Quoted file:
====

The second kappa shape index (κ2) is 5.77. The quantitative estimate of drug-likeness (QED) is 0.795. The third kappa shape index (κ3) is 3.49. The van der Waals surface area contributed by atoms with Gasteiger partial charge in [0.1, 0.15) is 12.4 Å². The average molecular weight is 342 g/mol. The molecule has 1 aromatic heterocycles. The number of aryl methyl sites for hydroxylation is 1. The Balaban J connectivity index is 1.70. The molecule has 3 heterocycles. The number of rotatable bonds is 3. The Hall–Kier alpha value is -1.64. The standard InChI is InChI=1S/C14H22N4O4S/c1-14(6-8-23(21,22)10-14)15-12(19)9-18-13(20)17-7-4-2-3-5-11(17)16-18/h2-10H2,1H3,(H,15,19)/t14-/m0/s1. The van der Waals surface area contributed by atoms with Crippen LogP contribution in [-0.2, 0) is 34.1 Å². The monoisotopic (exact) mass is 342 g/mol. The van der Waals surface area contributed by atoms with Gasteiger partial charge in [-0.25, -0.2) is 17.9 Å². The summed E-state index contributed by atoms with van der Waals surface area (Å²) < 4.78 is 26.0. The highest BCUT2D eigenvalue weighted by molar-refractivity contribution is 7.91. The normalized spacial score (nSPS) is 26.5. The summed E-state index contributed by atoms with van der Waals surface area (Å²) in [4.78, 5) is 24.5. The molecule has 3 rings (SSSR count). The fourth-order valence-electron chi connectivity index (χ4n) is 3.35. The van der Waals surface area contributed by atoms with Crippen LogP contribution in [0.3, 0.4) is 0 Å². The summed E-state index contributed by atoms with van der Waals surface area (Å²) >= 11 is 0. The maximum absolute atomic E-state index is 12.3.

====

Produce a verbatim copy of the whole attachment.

The second kappa shape index (κ2) is 5.77. The quantitative estimate of drug-likeness (QED) is 0.795. The third kappa shape index (κ3) is 3.49. The van der Waals surface area contributed by atoms with Gasteiger partial charge in [0.1, 0.15) is 12.4 Å². The average molecular weight is 342 g/mol. The molecule has 1 aromatic heterocycles. The number of aryl methyl sites for hydroxylation is 1. The Balaban J connectivity index is 1.70. The molecule has 3 heterocycles. The number of rotatable bonds is 3. The Hall–Kier alpha value is -1.64. The standard InChI is InChI=1S/C14H22N4O4S/c1-14(6-8-23(21,22)10-14)15-12(19)9-18-13(20)17-7-4-2-3-5-11(17)16-18/h2-10H2,1H3,(H,15,19)/t14-/m0/s1. The van der Waals surface area contributed by atoms with Crippen LogP contribution in [-0.2, 0) is 34.1 Å². The monoisotopic (exact) mass is 342 g/mol. The van der Waals surface area contributed by atoms with Gasteiger partial charge in [-0.25, -0.2) is 17.9 Å². The summed E-state index contributed by atoms with van der Waals surface area (Å²) < 4.78 is 26.0. The highest BCUT2D eigenvalue weighted by molar-refractivity contribution is 7.91. The normalized spacial score (nSPS) is 26.5. The summed E-state index contributed by atoms with van der Waals surface area (Å²) in [4.78, 5) is 24.5. The molecule has 3 rings (SSSR count). The fourth-order valence-electron chi connectivity index (χ4n) is 3.35. The van der Waals surface area contributed by atoms with Crippen LogP contribution in [0.3, 0.4) is 0 Å². The summed E-state index contributed by atoms with van der Waals surface area (Å²) >= 11 is 0. The maximum absolute atomic E-state index is 12.3.